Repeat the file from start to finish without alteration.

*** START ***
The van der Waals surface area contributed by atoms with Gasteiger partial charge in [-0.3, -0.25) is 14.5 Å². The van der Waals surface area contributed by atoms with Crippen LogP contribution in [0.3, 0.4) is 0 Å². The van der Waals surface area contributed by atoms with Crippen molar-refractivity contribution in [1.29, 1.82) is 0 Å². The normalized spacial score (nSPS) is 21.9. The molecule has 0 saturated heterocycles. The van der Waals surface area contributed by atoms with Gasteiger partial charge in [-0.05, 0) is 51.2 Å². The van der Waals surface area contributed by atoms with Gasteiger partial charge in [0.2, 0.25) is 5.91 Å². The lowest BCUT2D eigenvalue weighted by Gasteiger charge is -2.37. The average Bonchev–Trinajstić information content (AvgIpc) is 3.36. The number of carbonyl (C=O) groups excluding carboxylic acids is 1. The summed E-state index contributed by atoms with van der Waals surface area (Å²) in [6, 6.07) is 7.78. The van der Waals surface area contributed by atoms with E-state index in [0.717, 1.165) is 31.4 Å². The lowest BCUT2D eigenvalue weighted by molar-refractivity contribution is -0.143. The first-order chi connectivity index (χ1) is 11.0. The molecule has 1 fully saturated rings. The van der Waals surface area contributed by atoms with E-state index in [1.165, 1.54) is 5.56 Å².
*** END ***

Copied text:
The van der Waals surface area contributed by atoms with Gasteiger partial charge in [-0.3, -0.25) is 14.5 Å². The van der Waals surface area contributed by atoms with Crippen LogP contribution in [0.3, 0.4) is 0 Å². The van der Waals surface area contributed by atoms with Crippen molar-refractivity contribution in [1.29, 1.82) is 0 Å². The normalized spacial score (nSPS) is 21.9. The molecule has 0 saturated heterocycles. The van der Waals surface area contributed by atoms with Gasteiger partial charge in [-0.05, 0) is 51.2 Å². The van der Waals surface area contributed by atoms with Gasteiger partial charge in [0.2, 0.25) is 5.91 Å². The lowest BCUT2D eigenvalue weighted by Gasteiger charge is -2.37. The average Bonchev–Trinajstić information content (AvgIpc) is 3.36. The number of carbonyl (C=O) groups excluding carboxylic acids is 1. The summed E-state index contributed by atoms with van der Waals surface area (Å²) in [6, 6.07) is 7.78. The van der Waals surface area contributed by atoms with E-state index in [0.717, 1.165) is 31.4 Å². The lowest BCUT2D eigenvalue weighted by molar-refractivity contribution is -0.143. The first-order chi connectivity index (χ1) is 11.0. The molecule has 1 fully saturated rings. The van der Waals surface area contributed by atoms with E-state index in [1.165, 1.54) is 5.56 Å².